Planning and Development Secretary, Shoaib Siddiqui spoke to a journalist recently, mentioning that there is a shortage of human resources at the Planning Commission.
The Planning Commission is playing an important role in China-Pak Economic Corridor (CPEC) and the Vision 2025 document, and they still have a huge shortage of labor.
Only 1 Full-time Project Director Is Available
The PC, which is in charge of overseeing the CPEC, needs around 33 full-time project directors to carry out their tasks efficiently while providing quality.
Due to the sensitive nature of their projects, which cost Rs. 500 million each, they need one full-time project director assigned to every project.
“Human resource is our big problem,” Says the planning and development secretary, Shoaib Siddiqui.
According to him, all the vital projects were currently being handled by part-time subtitutes, the chief or deputy chiefs on a “look-after” basis. The chiefs and deputy chiefs are working on these projects, on top of their normal everyday responsibilities.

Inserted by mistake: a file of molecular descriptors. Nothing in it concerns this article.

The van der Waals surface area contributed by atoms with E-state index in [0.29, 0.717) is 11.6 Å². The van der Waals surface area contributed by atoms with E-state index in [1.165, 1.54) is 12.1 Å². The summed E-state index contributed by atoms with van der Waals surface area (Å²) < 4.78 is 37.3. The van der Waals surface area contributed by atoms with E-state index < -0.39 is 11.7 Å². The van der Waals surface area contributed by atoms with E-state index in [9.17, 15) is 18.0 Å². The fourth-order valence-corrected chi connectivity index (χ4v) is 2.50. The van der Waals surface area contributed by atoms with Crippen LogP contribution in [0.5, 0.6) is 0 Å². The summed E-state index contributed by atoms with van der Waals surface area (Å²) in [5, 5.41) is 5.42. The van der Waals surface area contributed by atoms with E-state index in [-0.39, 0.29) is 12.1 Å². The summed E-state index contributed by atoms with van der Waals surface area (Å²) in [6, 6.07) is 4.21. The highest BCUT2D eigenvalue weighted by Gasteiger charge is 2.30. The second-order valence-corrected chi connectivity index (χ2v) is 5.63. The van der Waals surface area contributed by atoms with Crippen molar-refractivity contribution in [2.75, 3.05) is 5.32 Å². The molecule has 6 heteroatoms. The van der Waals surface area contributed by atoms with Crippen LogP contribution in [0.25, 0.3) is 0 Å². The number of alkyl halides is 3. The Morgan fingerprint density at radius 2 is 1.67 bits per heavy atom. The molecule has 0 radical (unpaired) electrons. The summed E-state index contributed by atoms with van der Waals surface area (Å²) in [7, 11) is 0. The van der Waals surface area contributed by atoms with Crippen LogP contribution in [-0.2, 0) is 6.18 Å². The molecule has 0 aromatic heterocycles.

This definitely results in demotivation and burdening of these workers, resulting in poor quality of work done.
The Vital Functions of the Planning Commission
Major initiatives, such as the $56 billion worth CPEC fall under the Planning Commission’s workload. They are also working on the 12th five-year plan (2018-2023) that would need the National Economic Council’s (NEC) approval, alongside the next year’s annual plan.
All the important projects of both CPEC and Vision 2025 are handled by the Planning Commission, and most of these projects don’t have a full-time director assigned to them.
Why Don’t They Have Enough Manpower
According to Mr. Siddiqui, the deficiency of experienced manpower is simply because of low salaries offered by the government. The commission also hasn’t made new recruitment for many years.
The Commission has 8 top level positions, and 6 of them are unoccupied.
He added that the Commission is now filling these vacant spots and that Deputy Chairman Sartaj Aziz is now personally involved in the process of interviewing and choosing suitable candidates.
Mr. Siddiqui highlighted the problems they faced because of poor consultants.
“The consultants are not playing the role they are required to.”
The consultants are supposed to check if the work done in the project is meeting the set standards and approvals. They also have to submit reports periodically to the government, apprising them of the work done so far in these projects.
Mr Siddiqui mentioned that he was forced to join hands with different consultants such as EA Consulting, Nespak, ECIL and AA Consulting to carry out work for the Commission.